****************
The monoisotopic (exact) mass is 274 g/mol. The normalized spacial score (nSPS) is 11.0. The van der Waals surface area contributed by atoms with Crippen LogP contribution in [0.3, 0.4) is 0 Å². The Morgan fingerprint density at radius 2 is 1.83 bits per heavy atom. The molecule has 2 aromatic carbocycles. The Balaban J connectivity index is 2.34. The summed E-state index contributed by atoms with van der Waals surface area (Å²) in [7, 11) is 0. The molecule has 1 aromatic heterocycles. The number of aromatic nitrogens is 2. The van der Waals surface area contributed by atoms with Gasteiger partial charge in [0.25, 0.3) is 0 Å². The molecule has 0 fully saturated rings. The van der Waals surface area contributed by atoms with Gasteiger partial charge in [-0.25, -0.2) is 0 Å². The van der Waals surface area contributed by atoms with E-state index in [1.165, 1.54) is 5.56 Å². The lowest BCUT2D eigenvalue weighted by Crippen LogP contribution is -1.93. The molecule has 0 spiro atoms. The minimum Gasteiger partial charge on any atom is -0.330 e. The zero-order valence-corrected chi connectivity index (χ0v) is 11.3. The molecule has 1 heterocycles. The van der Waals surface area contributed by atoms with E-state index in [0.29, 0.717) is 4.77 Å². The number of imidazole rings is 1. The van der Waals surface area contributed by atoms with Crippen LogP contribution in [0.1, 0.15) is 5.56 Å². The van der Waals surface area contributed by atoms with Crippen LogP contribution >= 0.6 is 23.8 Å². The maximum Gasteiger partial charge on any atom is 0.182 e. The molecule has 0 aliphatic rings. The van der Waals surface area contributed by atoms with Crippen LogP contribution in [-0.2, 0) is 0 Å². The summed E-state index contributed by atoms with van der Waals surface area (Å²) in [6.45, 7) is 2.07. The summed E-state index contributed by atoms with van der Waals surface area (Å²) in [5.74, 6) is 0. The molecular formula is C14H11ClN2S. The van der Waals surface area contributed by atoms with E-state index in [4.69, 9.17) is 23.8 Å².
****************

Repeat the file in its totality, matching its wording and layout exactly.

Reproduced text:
The monoisotopic (exact) mass is 274 g/mol. The normalized spacial score (nSPS) is 11.0. The van der Waals surface area contributed by atoms with Crippen LogP contribution in [0.3, 0.4) is 0 Å². The Morgan fingerprint density at radius 2 is 1.83 bits per heavy atom. The molecule has 2 aromatic carbocycles. The Balaban J connectivity index is 2.34. The summed E-state index contributed by atoms with van der Waals surface area (Å²) in [7, 11) is 0. The molecule has 1 aromatic heterocycles. The number of aromatic nitrogens is 2. The van der Waals surface area contributed by atoms with Gasteiger partial charge in [0.25, 0.3) is 0 Å². The molecule has 0 fully saturated rings. The van der Waals surface area contributed by atoms with Gasteiger partial charge in [-0.25, -0.2) is 0 Å². The van der Waals surface area contributed by atoms with E-state index in [1.165, 1.54) is 5.56 Å². The lowest BCUT2D eigenvalue weighted by Crippen LogP contribution is -1.93. The molecule has 0 spiro atoms. The minimum Gasteiger partial charge on any atom is -0.330 e. The zero-order valence-corrected chi connectivity index (χ0v) is 11.3. The molecule has 1 heterocycles. The van der Waals surface area contributed by atoms with E-state index in [0.29, 0.717) is 4.77 Å². The number of imidazole rings is 1. The van der Waals surface area contributed by atoms with Crippen LogP contribution in [0.1, 0.15) is 5.56 Å². The van der Waals surface area contributed by atoms with Crippen LogP contribution >= 0.6 is 23.8 Å². The maximum Gasteiger partial charge on any atom is 0.182 e. The molecule has 0 aliphatic rings. The van der Waals surface area contributed by atoms with Crippen LogP contribution in [-0.2, 0) is 0 Å². The summed E-state index contributed by atoms with van der Waals surface area (Å²) in [6.45, 7) is 2.07. The summed E-state index contributed by atoms with van der Waals surface area (Å²) in [5.74, 6) is 0. The molecular formula is C14H11ClN2S. The van der Waals surface area contributed by atoms with E-state index in [4.69, 9.17) is 23.8 Å².